MILWAUKEE (CBS 58) -- A new exhibit at the Haggerty Museum of Art on Marquette University's campus, highlights some of the work of one of the most revered authors of the twentieth century, J.R.R. Tolkien.
The exhibit is called "J.R.R. Tolkien: The Art of the Manuscript" and focuses on nearly 150 items tied to literary classics, "The Hobbit" and "The Lord of the Rings."
The event came about as organizers considered showcasing Marquette University's collection of original manuscripts from Tolkien. The documents were acquired in the 1950s when the university's library director sought works from Catholic authors. One of them was Tolkien, who agreed to sell some of his manuscripts to the university.
"It's just amazing that Marquette has them," William Fliss, Marquette's Tolkien archivist told CBS 58 during a preview of the exhibit.
The books inspired multiple films and more recently a show on the streaming service Amazon Prime Video -- "The Lord of the Rings: The Rings of Power" -- which premiers in Sept. Organizers said the exhibit will give fans a chance to experience some of the original manuscripts and other works up close.
"I hope that things like the Amazon show or like what was the case with the Peter Jackson films, that it brings a lot of new fans to turn to the books and immerse themselves more in his writings," Fliss said.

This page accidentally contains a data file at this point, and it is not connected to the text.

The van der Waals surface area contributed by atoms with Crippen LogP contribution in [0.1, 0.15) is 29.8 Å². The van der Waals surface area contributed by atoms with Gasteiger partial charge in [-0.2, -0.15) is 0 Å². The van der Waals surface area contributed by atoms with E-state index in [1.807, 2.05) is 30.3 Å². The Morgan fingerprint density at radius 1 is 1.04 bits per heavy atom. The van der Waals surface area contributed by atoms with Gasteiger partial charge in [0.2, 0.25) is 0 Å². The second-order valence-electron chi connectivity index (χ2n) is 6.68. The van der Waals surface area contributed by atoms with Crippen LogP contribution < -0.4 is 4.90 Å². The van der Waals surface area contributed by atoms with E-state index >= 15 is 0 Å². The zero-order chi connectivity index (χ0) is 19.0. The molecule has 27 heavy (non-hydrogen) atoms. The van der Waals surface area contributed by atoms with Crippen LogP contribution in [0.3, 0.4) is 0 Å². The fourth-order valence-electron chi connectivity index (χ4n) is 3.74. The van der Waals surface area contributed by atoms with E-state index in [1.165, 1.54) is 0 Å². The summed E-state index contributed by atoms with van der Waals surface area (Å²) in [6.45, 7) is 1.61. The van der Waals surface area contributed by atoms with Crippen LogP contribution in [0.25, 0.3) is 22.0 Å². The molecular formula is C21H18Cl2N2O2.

The majority of items in the exhibit are from Marquette's collection, but some are borrowed by the Bodleian Libraries at Oxford University, the only other significant collection of Tolkien manuscripts in the world besides Marquette University.
"Whether you're a casual fan or a really deep, invested fan there will be new things to look at and enjoy," said Sarah Schaefer, a co-curator of the exhibition and an assistant professor of art history at UW-Milwaukee.
The event has been in development for about three years and organizers hope it can highlight Tolkien's work as an author, artist and scholar as well as take fans closer into the mind of the celebrated writer.
"The creative process these manuscripts show, it's his writing and he would write some things, scratch them out and write something else so it's like you're there with him, I think that's the magic of it," Susan Longhenry, the director and chief curator at the Haggerty Museum of Art, told CBS 58. "I think it shows you the possibilities of the imagination and to the degree to which Tolkien created this entire other world that was so detailed. I think it makes us all realize that there's more to life than what you can see."
The exhibit runs through Dec. 23 and will feature additional programming throughout its run.